According to the Upwork survey 2017, the majority of US workers will freelance by 2027. Considering the fact that there are 57 million people in the USA who freelance today, the projection appears to be very realistic.
That said, we all have to be ready to freelance one day and know how to overcome one of the biggest freelance challenges – how to beat competition from all over the world and land projects quickly.
Unfortunately, a variety of so called experts already offer quick fixes that “guarantee” success in no time… Here are some of the most common ones.
These are platforms that bring people who offer gig jobs and freelancers together. The temptation of every freelancer is to sign up on those websites and bombard potential employers with bids and proposals.
As a rule, these bids/proposals don’t differ in its content. In essence, they are all about “I am a great freelancer. Hire me because I am good and will be able to successfully complete the project.”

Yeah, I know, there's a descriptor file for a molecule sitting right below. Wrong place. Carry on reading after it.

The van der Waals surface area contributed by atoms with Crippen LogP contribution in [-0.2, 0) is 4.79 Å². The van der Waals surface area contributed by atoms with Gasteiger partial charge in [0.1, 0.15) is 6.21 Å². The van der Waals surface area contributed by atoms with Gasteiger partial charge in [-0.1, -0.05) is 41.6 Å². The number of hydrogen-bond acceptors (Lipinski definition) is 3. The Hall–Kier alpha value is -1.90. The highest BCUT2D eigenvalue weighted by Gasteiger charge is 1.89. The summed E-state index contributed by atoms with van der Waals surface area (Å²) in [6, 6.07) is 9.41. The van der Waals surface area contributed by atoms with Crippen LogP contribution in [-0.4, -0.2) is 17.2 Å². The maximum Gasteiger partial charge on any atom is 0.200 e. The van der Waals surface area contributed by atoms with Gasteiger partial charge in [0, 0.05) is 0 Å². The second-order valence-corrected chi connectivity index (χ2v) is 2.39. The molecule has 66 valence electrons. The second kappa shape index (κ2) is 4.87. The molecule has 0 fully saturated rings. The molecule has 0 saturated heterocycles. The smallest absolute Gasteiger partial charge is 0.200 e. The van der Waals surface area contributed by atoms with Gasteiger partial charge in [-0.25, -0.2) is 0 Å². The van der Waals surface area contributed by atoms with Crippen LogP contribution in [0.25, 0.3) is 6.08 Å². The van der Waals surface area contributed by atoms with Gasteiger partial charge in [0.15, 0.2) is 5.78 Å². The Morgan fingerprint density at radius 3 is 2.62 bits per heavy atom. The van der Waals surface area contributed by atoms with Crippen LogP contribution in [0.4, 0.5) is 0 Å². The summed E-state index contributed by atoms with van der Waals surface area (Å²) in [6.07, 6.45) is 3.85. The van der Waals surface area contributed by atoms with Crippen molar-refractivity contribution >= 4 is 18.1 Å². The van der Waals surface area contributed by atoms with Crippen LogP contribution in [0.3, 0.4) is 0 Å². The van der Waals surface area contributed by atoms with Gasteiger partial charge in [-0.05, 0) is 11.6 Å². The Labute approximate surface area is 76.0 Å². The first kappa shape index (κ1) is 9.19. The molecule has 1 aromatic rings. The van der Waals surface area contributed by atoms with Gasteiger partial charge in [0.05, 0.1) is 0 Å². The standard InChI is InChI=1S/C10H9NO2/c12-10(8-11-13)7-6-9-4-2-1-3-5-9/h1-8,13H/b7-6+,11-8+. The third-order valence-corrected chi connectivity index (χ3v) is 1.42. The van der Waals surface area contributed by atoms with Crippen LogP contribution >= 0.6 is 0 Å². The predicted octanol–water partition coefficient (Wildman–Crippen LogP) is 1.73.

The truth of the matter is that many freelancers don’t even bother to read the project specifications they are applying for. They simply believe that if they send hundreds of bids, some of them should work.
You can test this method yourself only to realize it is nothing but a waste of time. No reasonable employer would want to hire a freelancer who didn’t care to study the opening and tailor his/her proposal to the needs and wants of the company.
What a game changer! You don’t have to look for companies you would be interested working for. You don’t have to select potential employers by any other criteria.
Just find a couple of good websites with distant job openings, such as Indeed, FlexJobs, CareerBuilder and send out your resume in hopes that quantity will convert to quality somehow. Seems like a real time-saver.
The only problem is that it does no good. Thus, you are not saving any time at all because you will probably get zero interview calls which will mean you are still in the process of finding a job.
Thus, you have to carve out more time to try again and again until you realize it doesn’t work and switch to something more efficient.
Why in the world would a freelancer need a resume? You may be surprised but a lot of employers want to read a resume or CV of the freelancer before making the hiring decision.